93. SOA July 24, 2015 at 7:59 am #

    Anna: I was in school 20 years ago and yes, boys bullied me. I had boys do the lovely bark at me as I walked down the hall to indicate I was “Dog ugly”. Yes, I believe they were put up to it mostly by their girlfriends who did not like me. I heard other boys bullying other girls by calling them sluts or other names.

    So yes, boys bullied girls. I also had the old a boy comes up and pretends to want to talk to me or ask me out and then is like “PSYCH!” and runs off.

    So yes, boys can bully girls without ever touching them.

  94. LadyTL July 24, 2015 at 8:45 am #

    Exclusion, even exclusion people don’t like is not always a bad thing. Do you really think children are so stupid they can’t tell when they aren’t wanted to be there? My mother made me go to plenty of parties where I was just there because they were required to invite everyone. I knew I wasn’t wanted there from the first moment and none of those parties were fun or enjoyable in any way.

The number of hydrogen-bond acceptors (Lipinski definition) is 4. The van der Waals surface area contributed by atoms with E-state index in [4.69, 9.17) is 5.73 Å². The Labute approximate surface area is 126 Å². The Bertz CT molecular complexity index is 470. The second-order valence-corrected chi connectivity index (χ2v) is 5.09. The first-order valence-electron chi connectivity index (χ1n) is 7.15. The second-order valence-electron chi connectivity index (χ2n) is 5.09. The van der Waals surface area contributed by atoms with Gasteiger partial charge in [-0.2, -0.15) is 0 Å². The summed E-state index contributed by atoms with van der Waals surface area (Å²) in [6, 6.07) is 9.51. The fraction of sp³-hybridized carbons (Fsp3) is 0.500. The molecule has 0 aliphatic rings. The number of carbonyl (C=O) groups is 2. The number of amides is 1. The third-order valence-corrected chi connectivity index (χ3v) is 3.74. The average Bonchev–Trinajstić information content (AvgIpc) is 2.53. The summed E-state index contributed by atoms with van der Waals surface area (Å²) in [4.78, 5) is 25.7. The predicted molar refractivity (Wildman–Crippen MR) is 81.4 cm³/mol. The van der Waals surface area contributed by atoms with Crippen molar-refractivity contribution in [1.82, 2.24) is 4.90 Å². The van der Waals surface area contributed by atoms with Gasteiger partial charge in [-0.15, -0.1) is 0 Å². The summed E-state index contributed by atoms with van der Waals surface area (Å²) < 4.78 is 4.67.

Also it keeps people from excluding people they want to. Why should anyone be penalized for not wanting to be around someone they have nothing in common with? I had to deal with that both living on site at job corp despite being 18 (repeatedly punished for not being friend with all the girls despite having absolutely nothing in common with them and having friends with those in my course) and at a job where I was penalized again for not being friends with everyone despite again having nothing in common with them except where we worked.

    Not being friends or not getting along with everyone around you is normal. Adults certainly don’t invite everyone around them that they casually know to every single event why should children be required to? Being left out of things is not the end of the world and thanks to the internet, you can in fact find people with similar interests somewhere else.